Virtuoso Global January 2019 Taste Trekking in Auckland

Taste Trekking in Auckland

Dining on the Viaduct Harbour at The Shucker Brothers in Central City.
Dining on the Viaduct Harbour at The Shucker Brothers in Central City.
Savor the full bounty of Kiwi cuisine with a visit to the city’s top dining districts.

Like a lot of things about Auckland, from the indigenous Māori culture to the remarkable volcanoes, islands, and beaches, the local cuisine is distinctive, shaped by a sense of self-reliance and the bounty of sea and land.

As New Zealand’s largest city, with 1.6 million people, and its chief international gateway, Auckland, on the North Island, plays the role of ambassador in promoting a food culture built on the sustainability of ingredients and the multiculturalism of Aucklanders.

“ ‘Fresh’ is the word that comes to mind,” says Gena Stoll, a Virtuoso travel advisor based in Phoenix. “It’s farm-to-table cuisine, with a great deal of global diversity.”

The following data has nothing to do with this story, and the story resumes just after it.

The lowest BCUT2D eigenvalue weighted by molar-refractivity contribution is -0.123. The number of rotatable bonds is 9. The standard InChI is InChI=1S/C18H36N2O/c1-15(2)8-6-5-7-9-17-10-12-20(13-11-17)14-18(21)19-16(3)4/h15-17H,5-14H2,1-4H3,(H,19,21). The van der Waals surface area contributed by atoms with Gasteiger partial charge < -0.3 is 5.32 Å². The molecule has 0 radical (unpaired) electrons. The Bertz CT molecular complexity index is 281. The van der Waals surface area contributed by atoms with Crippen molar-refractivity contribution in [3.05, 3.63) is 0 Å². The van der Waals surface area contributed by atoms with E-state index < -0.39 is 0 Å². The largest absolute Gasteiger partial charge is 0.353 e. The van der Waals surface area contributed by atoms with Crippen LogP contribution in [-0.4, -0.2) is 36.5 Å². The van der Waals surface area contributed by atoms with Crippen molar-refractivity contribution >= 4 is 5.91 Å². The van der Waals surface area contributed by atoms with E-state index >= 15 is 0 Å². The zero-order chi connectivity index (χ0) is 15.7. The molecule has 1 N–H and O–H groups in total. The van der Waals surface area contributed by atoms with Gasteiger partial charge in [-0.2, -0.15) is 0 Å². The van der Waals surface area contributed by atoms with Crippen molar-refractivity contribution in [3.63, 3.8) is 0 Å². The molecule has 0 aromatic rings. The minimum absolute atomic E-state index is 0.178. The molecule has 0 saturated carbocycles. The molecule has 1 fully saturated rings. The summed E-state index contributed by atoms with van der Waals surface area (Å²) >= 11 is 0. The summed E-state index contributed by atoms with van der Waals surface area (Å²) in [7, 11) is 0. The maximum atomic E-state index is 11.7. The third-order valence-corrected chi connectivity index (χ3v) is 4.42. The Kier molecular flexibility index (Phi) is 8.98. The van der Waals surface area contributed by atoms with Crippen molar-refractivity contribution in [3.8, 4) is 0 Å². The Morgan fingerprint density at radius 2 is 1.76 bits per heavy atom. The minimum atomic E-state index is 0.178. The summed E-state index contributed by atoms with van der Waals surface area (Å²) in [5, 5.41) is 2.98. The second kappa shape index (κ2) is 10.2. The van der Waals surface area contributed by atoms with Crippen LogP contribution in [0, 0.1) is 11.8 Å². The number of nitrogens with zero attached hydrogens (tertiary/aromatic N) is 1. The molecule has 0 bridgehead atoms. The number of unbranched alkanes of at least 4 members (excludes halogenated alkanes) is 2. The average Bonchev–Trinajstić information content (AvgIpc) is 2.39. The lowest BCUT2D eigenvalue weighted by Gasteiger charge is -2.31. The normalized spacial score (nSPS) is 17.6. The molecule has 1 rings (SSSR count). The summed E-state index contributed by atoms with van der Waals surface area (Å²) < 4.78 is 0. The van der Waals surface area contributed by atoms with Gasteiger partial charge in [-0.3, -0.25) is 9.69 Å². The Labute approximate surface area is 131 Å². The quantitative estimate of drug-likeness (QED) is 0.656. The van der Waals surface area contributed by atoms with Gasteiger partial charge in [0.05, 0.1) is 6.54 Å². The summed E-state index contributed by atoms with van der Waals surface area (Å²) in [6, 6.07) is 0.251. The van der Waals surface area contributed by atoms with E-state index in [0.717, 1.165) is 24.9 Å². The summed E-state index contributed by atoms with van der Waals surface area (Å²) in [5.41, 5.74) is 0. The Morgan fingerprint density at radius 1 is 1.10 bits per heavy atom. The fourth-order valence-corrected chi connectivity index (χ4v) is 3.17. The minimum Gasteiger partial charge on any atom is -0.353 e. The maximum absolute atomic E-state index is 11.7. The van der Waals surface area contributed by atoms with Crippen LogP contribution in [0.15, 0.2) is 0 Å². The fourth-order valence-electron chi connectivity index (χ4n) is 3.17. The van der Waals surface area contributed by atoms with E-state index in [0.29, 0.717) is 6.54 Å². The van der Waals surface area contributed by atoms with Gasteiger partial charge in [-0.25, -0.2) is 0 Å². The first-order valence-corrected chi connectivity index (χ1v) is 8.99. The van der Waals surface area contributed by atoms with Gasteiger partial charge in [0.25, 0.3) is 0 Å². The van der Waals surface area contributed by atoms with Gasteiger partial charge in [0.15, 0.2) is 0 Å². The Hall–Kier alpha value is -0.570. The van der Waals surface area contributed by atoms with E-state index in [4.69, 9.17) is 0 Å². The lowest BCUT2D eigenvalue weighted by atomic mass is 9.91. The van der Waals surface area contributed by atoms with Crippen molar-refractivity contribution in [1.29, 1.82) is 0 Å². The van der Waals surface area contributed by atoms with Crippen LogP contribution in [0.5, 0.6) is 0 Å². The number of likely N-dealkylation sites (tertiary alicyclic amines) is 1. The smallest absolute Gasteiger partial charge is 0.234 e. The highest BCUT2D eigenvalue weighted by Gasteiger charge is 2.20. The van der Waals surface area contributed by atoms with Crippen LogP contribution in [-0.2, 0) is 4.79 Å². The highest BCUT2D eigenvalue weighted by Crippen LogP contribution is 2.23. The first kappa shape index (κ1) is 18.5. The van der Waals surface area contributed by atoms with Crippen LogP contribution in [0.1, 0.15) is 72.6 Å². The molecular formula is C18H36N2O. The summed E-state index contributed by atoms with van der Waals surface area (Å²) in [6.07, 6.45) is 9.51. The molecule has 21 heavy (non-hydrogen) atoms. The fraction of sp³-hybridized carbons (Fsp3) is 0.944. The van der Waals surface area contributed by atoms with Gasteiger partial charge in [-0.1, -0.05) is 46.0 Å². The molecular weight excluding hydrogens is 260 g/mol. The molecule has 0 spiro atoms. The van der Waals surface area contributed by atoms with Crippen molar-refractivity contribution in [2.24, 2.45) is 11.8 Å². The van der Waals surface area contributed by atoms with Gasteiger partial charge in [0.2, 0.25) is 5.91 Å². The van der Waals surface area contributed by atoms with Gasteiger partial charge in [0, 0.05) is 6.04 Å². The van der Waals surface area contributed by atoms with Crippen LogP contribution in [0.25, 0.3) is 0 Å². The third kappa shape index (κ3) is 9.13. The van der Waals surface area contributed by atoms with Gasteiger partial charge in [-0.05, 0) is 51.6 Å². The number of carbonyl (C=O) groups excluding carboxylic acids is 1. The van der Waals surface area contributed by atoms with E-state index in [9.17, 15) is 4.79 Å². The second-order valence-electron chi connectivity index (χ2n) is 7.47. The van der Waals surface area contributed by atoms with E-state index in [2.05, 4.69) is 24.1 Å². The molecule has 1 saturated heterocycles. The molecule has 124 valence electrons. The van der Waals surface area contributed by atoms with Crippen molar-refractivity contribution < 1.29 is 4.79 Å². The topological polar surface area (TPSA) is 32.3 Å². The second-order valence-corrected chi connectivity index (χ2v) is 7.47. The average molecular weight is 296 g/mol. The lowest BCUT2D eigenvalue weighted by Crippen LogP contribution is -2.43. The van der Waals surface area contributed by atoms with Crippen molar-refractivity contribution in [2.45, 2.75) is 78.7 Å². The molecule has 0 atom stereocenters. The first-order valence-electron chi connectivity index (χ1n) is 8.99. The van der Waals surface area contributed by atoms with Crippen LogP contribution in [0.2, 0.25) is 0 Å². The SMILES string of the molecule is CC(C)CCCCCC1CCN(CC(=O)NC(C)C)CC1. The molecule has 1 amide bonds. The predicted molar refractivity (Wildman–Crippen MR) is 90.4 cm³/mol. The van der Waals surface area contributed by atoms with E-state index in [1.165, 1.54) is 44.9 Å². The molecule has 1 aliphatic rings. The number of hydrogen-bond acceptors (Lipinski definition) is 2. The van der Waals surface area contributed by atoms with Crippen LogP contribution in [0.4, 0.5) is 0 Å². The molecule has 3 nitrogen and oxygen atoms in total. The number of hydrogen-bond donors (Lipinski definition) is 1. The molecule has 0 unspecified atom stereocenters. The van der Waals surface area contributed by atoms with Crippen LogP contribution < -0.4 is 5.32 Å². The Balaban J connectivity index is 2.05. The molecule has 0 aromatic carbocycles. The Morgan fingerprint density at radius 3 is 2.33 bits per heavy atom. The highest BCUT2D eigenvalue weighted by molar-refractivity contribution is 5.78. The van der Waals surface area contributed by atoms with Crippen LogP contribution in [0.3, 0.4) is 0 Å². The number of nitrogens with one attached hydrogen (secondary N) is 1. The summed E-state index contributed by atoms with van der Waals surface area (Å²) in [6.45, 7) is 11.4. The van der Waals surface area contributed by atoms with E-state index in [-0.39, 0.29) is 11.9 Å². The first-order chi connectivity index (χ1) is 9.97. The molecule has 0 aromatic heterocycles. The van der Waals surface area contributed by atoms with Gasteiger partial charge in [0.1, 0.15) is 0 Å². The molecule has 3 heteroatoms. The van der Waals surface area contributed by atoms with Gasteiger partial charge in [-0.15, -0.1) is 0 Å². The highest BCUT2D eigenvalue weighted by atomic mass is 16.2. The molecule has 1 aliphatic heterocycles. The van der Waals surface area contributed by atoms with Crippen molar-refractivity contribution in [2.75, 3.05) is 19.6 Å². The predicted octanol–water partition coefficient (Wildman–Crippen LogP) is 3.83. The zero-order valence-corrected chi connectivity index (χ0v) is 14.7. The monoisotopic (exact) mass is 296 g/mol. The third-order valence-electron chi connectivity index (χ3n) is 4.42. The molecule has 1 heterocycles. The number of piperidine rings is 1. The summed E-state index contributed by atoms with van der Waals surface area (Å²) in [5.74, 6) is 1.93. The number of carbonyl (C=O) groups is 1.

To see why Kiwi fare is a growing foodie favorite, feast in three of the city’s most celebrated dining districts.

Local produce, like this chargrilled broccoli, drives the menu at Amano, in Central City Auckland.<br />
 
Local produce, like this chargrilled broccoli, drives the menu at Amano, in Central City Auckland.
 

1. Always-Happening Central City

Downtown Auckland blends the bustle and sophistication of a big city with the tranquilizing effect of the scenic harbor at its fringe. Experience both at Sid at The French Café, where chef and serial restaurateur Sid Sahrawat and his wife and partner, Chand, balance fine dining with a friendly welcome. The food is progressive, with global accents – think pomme soufflé with chorizo – but the light-filled dining room warms the setting and diners are invited to explore the kitchen garden.

Instead of relying on the gulf-to-sea views from the Sky Tower’s 53rd floor, The Sugar Club dazzles all on its own with chef Peter Gordon’s deft pairing of local ingredients with Asian flavors. Back at street level, elbow into the neighboring Depot, a boisterous oyster bar with an all-Kiwi wine list.